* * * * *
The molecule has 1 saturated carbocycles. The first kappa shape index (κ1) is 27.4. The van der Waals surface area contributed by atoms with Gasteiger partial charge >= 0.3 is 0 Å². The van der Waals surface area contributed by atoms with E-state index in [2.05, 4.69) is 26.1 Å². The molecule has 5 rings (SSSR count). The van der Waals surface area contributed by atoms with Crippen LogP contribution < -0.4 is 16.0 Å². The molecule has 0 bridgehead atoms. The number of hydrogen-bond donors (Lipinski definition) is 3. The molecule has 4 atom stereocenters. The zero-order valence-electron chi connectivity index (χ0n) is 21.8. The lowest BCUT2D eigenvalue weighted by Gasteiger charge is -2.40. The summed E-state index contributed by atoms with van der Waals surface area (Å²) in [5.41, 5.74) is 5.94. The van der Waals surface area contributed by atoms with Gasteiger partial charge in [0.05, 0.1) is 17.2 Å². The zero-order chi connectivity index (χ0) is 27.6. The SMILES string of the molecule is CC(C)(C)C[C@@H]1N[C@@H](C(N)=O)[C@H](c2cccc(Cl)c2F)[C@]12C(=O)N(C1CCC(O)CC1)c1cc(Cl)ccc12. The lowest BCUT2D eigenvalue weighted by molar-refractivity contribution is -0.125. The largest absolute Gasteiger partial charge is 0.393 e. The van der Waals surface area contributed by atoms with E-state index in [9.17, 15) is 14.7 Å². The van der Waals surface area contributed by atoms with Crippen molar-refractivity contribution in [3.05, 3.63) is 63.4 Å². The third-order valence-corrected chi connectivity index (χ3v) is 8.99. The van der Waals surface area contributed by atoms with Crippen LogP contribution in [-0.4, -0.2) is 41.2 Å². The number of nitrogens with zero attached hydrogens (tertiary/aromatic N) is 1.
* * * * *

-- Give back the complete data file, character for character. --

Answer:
The molecule has 1 saturated carbocycles. The first kappa shape index (κ1) is 27.4. The van der Waals surface area contributed by atoms with Gasteiger partial charge >= 0.3 is 0 Å². The van der Waals surface area contributed by atoms with E-state index in [2.05, 4.69) is 26.1 Å². The molecule has 5 rings (SSSR count). The van der Waals surface area contributed by atoms with Crippen LogP contribution < -0.4 is 16.0 Å². The molecule has 0 bridgehead atoms. The number of hydrogen-bond donors (Lipinski definition) is 3. The molecule has 4 atom stereocenters. The zero-order valence-electron chi connectivity index (χ0n) is 21.8. The lowest BCUT2D eigenvalue weighted by Gasteiger charge is -2.40. The summed E-state index contributed by atoms with van der Waals surface area (Å²) in [5.41, 5.74) is 5.94. The van der Waals surface area contributed by atoms with Gasteiger partial charge in [0.05, 0.1) is 17.2 Å². The zero-order chi connectivity index (χ0) is 27.6. The SMILES string of the molecule is CC(C)(C)C[C@@H]1N[C@@H](C(N)=O)[C@H](c2cccc(Cl)c2F)[C@]12C(=O)N(C1CCC(O)CC1)c1cc(Cl)ccc12. The lowest BCUT2D eigenvalue weighted by molar-refractivity contribution is -0.125. The largest absolute Gasteiger partial charge is 0.393 e. The van der Waals surface area contributed by atoms with E-state index in [9.17, 15) is 14.7 Å². The van der Waals surface area contributed by atoms with Crippen molar-refractivity contribution in [3.05, 3.63) is 63.4 Å². The third-order valence-corrected chi connectivity index (χ3v) is 8.99. The van der Waals surface area contributed by atoms with Crippen LogP contribution in [-0.4, -0.2) is 41.2 Å². The number of nitrogens with zero attached hydrogens (tertiary/aromatic N) is 1.